No one puts on a show like American progressive rock legend Neal Morse. Revered for his catchy and poignant songwriting as much as for his intricate, extensive, and lively arrangements, he and his crew never fail to match their studio ambitions with equally striving concert recreations (that often include enactments of entire albums, miscellaneous fan favorites, visually striking accompaniments, and several guest players). Fortunately, his newest offering, Morsefest 2015, is no exception, as it keeps that trend going and serves as a perfect follow-up to predecessors like last year’s Alive Again and 2015’s Morsefest 2014. In particular, the two-disc Blu-ray finds The Neal Morse Band (which is completed by drummer Mike Portnoy, bassist Randy George, guitarist/vocalist Eric Gillette, and keyboardist/vocalist Bill Hubauer) reproducing two of his most adored solo efforts—2005's ? and 2007's Sola Scriptura—and more with help from an array of additional musicians. The result is roughly five hours of brilliant music and endearing vibes that no fan of Morse should miss.
Accompanying the core quintet throughout the show is an elaborate “prog orchestra” consisting of “live strings, a 5-piece horn section, and a 14-piece choir.” In addition, former Spock’s Beard drummer/singer Nick D'Virgilio and guitar icon Phil Keaggy appear on certain entries. Of course, Morse’s shows are known as much for their visuals as for their audio, and in that respect, Morsefest 2015 displays “the most elaborate lighting set-up [he] has ever used, constructed specifically for this event [and] designed by Ryan Proplesch. A video graphics track, projected on three screens, was created by media artist Christian Rios to illustrate every moment of each song. Live dancers provide further visual interpretations, adding a dimension to the performance . . .” As you’d expect, this set does an impeccable job of capturing everything that made the event so special.
Rather than start the first disc with ?, the group pulls out several other gems, including three from their first official record together, The Grand Experiment: “The Call,” “The Grand Experiment,” and “New Jerusalem” (which, to be accurate, was a bonus track). Naturally, they sound as great as they do on the actual record, if not even more dense, with various differences that keep them familiar yet also surprising (like the standout inclusion of the choir into the end of “New Jerusalem”). It’s really incredible how faithfully they’re able to capture every nuance of the original arrangements. As wonderful as those are, though, the true joy comes from seeing the band play more unexpected selections, such as an Spock’s Beard’s “Go the Way You Go” (during which Gillette, Hubauer, and even Portnoy provide gentle backing harmonies), Jim Webb and Richard Harris’ polarizing yet iconic “MacArthur Park” (which is obviously far more embellished and virtuosic, with Hubauer fittingly taking the lead vocal role), and, as Portnoy points out when he introduces it, Morse’s first solo epic (and a song that he never plays live), “A Whole Nother Trip” (from 1999’s Neal Morse). The latter addition finds the “prog orchestra” really helping flesh out the music with an assortment of warm timbres; also, Keaggy stops by to play a really tasteful solo.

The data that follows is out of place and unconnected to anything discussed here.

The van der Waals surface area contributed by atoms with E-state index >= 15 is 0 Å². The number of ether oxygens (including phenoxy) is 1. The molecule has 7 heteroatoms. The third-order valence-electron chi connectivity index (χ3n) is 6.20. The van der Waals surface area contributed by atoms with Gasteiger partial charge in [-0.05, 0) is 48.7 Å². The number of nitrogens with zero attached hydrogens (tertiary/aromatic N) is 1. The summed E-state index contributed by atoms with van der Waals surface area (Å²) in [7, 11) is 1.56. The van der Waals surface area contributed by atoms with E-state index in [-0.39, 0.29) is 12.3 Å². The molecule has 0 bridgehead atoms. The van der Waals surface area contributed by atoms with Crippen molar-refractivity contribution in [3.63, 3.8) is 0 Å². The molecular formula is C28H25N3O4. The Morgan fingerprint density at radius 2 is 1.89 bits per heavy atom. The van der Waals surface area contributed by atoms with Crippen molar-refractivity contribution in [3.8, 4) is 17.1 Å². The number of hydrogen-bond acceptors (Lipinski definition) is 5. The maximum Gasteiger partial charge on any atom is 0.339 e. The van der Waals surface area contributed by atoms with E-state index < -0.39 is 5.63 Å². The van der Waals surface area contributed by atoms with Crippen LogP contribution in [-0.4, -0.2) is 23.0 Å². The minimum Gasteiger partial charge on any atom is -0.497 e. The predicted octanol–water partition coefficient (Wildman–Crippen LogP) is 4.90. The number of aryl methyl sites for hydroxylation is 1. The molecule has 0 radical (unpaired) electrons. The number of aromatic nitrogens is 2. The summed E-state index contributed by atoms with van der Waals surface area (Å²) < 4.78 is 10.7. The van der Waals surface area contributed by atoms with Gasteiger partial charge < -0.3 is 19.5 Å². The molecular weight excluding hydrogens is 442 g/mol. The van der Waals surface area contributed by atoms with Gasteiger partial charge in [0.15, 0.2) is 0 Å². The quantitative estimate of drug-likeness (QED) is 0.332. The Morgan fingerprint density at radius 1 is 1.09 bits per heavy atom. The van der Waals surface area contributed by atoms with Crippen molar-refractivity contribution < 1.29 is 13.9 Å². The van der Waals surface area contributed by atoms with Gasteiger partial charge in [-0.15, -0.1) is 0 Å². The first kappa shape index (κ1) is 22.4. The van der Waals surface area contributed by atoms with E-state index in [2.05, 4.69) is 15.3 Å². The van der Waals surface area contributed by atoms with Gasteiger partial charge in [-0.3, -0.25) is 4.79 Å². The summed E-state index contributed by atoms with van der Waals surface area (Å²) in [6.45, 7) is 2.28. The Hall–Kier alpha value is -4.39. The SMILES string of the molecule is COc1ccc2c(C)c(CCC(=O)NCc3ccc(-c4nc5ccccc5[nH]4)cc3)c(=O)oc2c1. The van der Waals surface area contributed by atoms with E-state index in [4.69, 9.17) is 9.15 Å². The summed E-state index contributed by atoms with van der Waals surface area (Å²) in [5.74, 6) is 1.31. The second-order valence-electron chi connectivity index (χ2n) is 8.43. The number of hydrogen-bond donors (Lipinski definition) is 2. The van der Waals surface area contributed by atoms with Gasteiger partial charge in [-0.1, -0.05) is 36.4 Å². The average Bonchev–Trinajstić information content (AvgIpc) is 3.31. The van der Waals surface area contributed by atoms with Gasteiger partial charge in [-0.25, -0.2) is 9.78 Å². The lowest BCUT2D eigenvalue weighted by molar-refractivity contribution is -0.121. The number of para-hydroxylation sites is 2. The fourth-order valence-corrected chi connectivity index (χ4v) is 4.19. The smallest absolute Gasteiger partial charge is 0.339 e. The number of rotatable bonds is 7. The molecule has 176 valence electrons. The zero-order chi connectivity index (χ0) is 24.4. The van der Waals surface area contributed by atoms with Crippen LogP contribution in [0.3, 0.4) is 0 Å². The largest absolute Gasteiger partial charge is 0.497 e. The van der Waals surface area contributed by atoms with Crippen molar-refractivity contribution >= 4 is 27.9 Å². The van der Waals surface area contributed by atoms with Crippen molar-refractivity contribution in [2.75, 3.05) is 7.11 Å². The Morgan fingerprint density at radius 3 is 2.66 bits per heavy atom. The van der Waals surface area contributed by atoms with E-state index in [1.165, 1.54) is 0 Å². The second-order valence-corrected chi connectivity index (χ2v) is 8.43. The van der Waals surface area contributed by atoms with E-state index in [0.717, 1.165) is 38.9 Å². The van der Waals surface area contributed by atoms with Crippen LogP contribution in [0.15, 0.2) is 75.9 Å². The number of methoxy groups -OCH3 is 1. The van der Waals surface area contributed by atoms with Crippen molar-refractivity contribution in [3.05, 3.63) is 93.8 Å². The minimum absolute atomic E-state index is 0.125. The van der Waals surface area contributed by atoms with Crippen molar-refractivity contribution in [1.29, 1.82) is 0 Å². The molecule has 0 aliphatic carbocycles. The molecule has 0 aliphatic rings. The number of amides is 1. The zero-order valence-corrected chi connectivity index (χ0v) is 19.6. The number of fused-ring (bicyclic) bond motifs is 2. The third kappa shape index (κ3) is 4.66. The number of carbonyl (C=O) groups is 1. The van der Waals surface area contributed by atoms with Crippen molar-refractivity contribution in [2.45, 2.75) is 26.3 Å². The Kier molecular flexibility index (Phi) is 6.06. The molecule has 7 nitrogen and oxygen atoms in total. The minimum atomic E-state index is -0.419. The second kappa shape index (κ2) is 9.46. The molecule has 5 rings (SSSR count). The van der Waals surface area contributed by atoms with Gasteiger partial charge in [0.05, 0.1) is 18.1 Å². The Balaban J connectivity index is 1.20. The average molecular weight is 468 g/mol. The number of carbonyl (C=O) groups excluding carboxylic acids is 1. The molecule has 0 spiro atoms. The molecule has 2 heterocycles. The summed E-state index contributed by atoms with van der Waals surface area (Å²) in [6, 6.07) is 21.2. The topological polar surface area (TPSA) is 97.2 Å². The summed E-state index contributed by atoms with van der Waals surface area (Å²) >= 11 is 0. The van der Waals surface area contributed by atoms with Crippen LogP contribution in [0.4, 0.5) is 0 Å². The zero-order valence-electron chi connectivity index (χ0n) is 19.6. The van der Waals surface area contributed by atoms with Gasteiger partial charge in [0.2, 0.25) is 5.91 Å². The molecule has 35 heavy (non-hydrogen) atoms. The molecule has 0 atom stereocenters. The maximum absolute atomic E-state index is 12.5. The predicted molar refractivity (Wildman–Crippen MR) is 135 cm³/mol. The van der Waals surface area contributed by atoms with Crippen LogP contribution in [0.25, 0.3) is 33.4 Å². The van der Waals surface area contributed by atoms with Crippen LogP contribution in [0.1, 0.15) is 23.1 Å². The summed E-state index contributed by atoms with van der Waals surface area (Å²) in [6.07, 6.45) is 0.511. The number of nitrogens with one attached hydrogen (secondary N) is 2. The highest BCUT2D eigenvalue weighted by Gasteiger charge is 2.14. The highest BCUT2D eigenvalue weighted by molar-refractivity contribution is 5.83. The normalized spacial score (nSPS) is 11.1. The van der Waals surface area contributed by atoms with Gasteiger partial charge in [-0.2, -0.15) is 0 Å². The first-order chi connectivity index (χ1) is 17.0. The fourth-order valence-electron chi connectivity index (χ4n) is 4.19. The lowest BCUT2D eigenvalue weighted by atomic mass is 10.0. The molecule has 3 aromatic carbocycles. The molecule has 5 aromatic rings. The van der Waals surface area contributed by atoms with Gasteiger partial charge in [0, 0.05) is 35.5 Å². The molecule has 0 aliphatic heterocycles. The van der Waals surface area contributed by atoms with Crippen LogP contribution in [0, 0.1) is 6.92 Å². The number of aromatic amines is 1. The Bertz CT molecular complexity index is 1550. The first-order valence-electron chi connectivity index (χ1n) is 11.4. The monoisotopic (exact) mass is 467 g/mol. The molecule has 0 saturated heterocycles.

As for ?, it begins with a string overture and thematic cinematics to enhance the sense of performance art. Of course, the film continues throughout the recreation, and every member gets a moment or two to shine as they bring the concept album to life. Morse has his pastor, Steve Farmer, recite narration during “Solid as the Sun,” which is a nice touch since Morse credits him with making Morsefest 2015 possible. Later, he introduces “Outside Looking In” with a moving personal story, and there’s a lovely communal air to “The Temple Of The Living God (Reprise),” as well as added horns and strings to make it even more full-bodied than it was initially. All in all, the first disc of Morsefest 2015 is simply remarkable.